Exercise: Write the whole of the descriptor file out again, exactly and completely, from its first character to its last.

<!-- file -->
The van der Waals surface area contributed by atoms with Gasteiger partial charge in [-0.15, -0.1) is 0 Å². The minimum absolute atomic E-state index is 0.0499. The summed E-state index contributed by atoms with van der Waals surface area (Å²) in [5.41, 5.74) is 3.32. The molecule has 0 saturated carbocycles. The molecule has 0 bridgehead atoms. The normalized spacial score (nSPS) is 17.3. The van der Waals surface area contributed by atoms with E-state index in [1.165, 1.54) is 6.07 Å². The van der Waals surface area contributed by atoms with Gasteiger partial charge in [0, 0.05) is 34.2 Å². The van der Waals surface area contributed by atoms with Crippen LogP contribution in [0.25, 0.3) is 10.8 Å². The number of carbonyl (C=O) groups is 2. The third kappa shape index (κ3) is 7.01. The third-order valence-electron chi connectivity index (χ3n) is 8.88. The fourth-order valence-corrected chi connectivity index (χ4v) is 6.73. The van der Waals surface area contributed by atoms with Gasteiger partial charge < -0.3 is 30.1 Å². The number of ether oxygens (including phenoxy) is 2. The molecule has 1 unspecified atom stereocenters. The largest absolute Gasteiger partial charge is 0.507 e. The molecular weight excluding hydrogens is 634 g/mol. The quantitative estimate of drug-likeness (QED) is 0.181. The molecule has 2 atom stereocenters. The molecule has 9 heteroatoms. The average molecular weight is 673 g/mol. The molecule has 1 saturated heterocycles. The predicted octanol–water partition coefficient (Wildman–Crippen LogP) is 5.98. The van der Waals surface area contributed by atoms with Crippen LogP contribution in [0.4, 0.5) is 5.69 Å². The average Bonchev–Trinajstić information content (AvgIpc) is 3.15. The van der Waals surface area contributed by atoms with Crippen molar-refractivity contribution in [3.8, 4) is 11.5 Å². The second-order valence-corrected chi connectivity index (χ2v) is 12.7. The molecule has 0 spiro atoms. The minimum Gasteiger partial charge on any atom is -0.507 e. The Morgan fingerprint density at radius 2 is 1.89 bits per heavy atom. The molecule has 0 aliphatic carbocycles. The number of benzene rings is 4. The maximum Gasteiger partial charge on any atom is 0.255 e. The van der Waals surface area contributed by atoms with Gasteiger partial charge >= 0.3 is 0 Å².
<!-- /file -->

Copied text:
The van der Waals surface area contributed by atoms with Gasteiger partial charge in [-0.15, -0.1) is 0 Å². The minimum absolute atomic E-state index is 0.0499. The summed E-state index contributed by atoms with van der Waals surface area (Å²) in [5.41, 5.74) is 3.32. The molecule has 0 saturated carbocycles. The molecule has 0 bridgehead atoms. The normalized spacial score (nSPS) is 17.3. The van der Waals surface area contributed by atoms with E-state index in [1.165, 1.54) is 6.07 Å². The van der Waals surface area contributed by atoms with Gasteiger partial charge in [0, 0.05) is 34.2 Å². The van der Waals surface area contributed by atoms with Crippen LogP contribution in [0.25, 0.3) is 10.8 Å². The number of carbonyl (C=O) groups is 2. The third kappa shape index (κ3) is 7.01. The third-order valence-electron chi connectivity index (χ3n) is 8.88. The fourth-order valence-corrected chi connectivity index (χ4v) is 6.73. The van der Waals surface area contributed by atoms with Gasteiger partial charge < -0.3 is 30.1 Å². The number of ether oxygens (including phenoxy) is 2. The molecule has 1 unspecified atom stereocenters. The largest absolute Gasteiger partial charge is 0.507 e. The molecular weight excluding hydrogens is 634 g/mol. The quantitative estimate of drug-likeness (QED) is 0.181. The molecule has 2 atom stereocenters. The molecule has 9 heteroatoms. The average molecular weight is 673 g/mol. The molecule has 1 saturated heterocycles. The predicted octanol–water partition coefficient (Wildman–Crippen LogP) is 5.98. The van der Waals surface area contributed by atoms with Crippen LogP contribution in [0.4, 0.5) is 5.69 Å². The average Bonchev–Trinajstić information content (AvgIpc) is 3.15. The van der Waals surface area contributed by atoms with Crippen molar-refractivity contribution in [3.8, 4) is 11.5 Å². The second-order valence-corrected chi connectivity index (χ2v) is 12.7. The molecule has 0 spiro atoms. The minimum Gasteiger partial charge on any atom is -0.507 e. The Morgan fingerprint density at radius 2 is 1.89 bits per heavy atom. The molecule has 0 aliphatic carbocycles. The number of benzene rings is 4. The maximum Gasteiger partial charge on any atom is 0.255 e. The van der Waals surface area contributed by atoms with Gasteiger partial charge >= 0.3 is 0 Å².